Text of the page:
Security Council Condemns Libya for Embassy AttacksBy Trevor Rowe
The Washington Post
The U.N. Security Council issued a unanimous statement Thursday saying it "strongly condemns" attacks by Libyan protesters this morning on embassies of Council members that voted Monday to impose an air and arms embargo on Libya, including the Venezuelan Embassy, which was sacked and burned.
The Council called on Libya to compensate Venezuela, whose ambassador was president of the 15-member body when it imposed the embargo. It criticized Libya's contention that the attack was not directed at Venezuela but was a spontaneous popular reaction to the embargo.
"Any suggestion that those acts of violence were not directed against the government of Venezuela but against and in reaction to Resolution 748 is extremely serious and totally unacceptable," the Security Council statement said. It also called on Libya to ensure the security of diplomatic personnel and diplomatic premises.
A U.N. spokesman said Libyan Ambassador Ali Houderi presented his country's apologies to the United Nations and to Venezuelan Ambassador Diego Arria for the attacks. But U.S. Ambassador Thomas Pickering dismissed the apology as "crocodile tears, and I'm not sure they're worth much at this stage."
News service reports said hundreds of protesters, many armed with rocks and gasoline bombs, also attacked the Austrian and Russian embassies and demonstrated at the French, Italian, Belgian and Hungarian missions -- all of whom represent countries that voted in favor of sanctions. Italy, which is not on the Security Council, represents British interests in Libya, and Belgium represents U.S. interests.
Diplomats said that whatever lingering goodwill toward Libya that existed among nonaligned countries in the wake of Monday's vote could be seriously compromised by the attacks. Nonaligned officials were said to view the attacks as a major diplomatic blunder by Libya, a country where demonstrations are tightly controlled.
"I think that this is so transparently and obviously directly related to bring pressure on members of the Council in an outrageous fashion that the Security Council has to take action," Pickering told reporters before the Council meeting.
The Libyan news agency JANA said the demonstrators demanded that the diplomats of the countries that voted for sanctions leave Libya and that Tripoli sever ties with those nations as well as expel their citizens. It reported that dozens of demonstrators were hospitalized after clashes with riot police but diplomats said there were no indications of injuries among the protesters.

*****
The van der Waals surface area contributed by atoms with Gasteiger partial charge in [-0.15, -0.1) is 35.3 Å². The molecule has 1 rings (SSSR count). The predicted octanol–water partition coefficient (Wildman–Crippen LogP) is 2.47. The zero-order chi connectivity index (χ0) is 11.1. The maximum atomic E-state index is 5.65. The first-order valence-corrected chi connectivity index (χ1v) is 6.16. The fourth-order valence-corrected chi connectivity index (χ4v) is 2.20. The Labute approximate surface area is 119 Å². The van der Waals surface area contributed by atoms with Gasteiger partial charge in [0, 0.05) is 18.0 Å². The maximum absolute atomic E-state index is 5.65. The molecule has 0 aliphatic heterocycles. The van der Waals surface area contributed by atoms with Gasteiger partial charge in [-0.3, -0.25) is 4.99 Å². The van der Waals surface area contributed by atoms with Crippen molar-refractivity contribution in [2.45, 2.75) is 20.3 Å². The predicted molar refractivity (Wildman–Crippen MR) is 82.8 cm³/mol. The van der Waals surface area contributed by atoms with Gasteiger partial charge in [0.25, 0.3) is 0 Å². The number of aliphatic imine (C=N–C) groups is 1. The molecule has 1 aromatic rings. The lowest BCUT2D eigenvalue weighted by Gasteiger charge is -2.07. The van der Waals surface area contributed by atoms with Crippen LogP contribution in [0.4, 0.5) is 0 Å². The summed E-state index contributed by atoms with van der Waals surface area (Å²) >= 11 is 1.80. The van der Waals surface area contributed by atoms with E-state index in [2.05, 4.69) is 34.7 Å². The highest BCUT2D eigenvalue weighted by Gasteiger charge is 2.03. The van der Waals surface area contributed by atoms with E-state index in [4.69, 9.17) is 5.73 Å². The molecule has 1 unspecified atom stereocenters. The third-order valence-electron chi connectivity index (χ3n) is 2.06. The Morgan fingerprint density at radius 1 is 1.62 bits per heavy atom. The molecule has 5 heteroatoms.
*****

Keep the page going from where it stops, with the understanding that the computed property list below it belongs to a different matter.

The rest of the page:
Arria, described the attack on his country's embassy as a "criminal act of terrorism" and said it was well organized.
"There were four Libyan policemen at the door of the embassy in Tripoli and the ambassador warned them and the police didn't do anything," Arria said. "They just stood there watching the whole process while (the mob) burned down ... and ransacked our embassy."
A diplomat said that at the Russian Embassy, about 200 demonstrators tried to storm the building but could not get through the main door. They broke windows with rocks and damaged four cars outside.
Belgian officials told Security Council members that several hundred demonstrators who arrived outside their embassy were brought in government-owned buses.
The decision to impose sanctions on Libya -- effective April 15 -- was made after Tripoli failed to comply with a Council resolution adopted Jan. 21. It called on Libya to hand over two reputed intelligence agents wanted by the United States and Britain in connection with the 1988 bombing of a Pan American airliner over Lockerbie, Scotland.
Five countries -- China, Cape Verde, India, Morocco and Zimbabwe -- abstained in the vote. They had argued in favor of allowing the International Court of Justice to rule on the validity of the extradition request. British Ambassador David Hannay told reporters that as a result of the attacks, Libya has "succeeded in two days in uniting the Council."
What little visible support remained for Libya was reflected in the successful efforts of some nonaligned members to alter a draft of Thursday's statement that would have characterized the attacks as "inadmissible acts of terrorism." Instead, Council members agreed to describe them as "intolerable and extremely grave events."
When asked if further action is contemplated, Pickering told reporters that "it's not possible for us to rule in or rule out any particular action."
Despite the attacks and a Libyan government suggestion that citizens of countries at odds with it should get out of the country, there were no reports of mass attempts by foreigners to leave Libya.